Harmonizing Social Investment

Companies working in foreign countries face a host of contractual requirements and legal obligations. They pay taxes and other fees, along with signing bonuses and contributions to various funds. They may face local content and procurement requirements. In almost all cases, they are also expected by their host government and local communities to make a meaningful social investment at the local level.

In most cases, coordination between managers in human resources, supply chain, operations and community relations represents a significant challenge. Local people may be hired for short or long-term employment, but expectations for jobs will far exceed the supply. Community relations personnel often bear the brunt of the frustrations of local communities who demand greater economic benefits from the company.

Companies that successfully integrate their training, hiring, procurement and social investment strategies are likely to enjoy better relationships with local communities and with government at all levels. Here are a few principles to keep in mind:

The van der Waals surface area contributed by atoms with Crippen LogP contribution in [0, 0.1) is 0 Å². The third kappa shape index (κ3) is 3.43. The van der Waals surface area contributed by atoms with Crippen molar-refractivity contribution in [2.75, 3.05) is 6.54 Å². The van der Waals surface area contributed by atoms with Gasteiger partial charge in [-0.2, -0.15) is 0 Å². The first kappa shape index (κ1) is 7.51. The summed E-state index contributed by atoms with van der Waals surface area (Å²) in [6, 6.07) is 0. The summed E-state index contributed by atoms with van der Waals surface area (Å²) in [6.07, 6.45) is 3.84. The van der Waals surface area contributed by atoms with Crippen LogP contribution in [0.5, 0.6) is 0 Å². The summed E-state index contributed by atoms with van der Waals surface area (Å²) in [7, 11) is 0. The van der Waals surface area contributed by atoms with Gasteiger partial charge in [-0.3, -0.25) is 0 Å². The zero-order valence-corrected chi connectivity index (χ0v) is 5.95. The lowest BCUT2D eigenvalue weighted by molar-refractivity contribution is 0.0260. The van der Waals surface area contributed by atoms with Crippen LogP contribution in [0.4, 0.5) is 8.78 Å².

• Harmonize all aspects of company spending. Often, this means strengthening national and local procurement policies, so that they reinforce – rather than working at cross purposes with – social investment, local business development or job training programs.
  • Proactively encourage small and medium-size enterprises through training, loans and certification procedures.
  • Ensure that project infrastructure is integrated into government development plans. In some cases, infrastructure can be adapted to serve a dual purpose. In every case, however, the company should be careful not to assume the role or responsibility of government, which will undermine the long-term sustainability of any physical project and will also undermine the accountability of government to its citizens.
  • Design job creation and skills development programs to provide local workers with transportable skills and experience – especially when permanent jobs are limited.
  • Identify social investments that will have the greatest impact on the greatest number of people and meet the greatest needs. In many cases, this means passing over “prestige projects” for more mundane activities such as adult literacy or health education.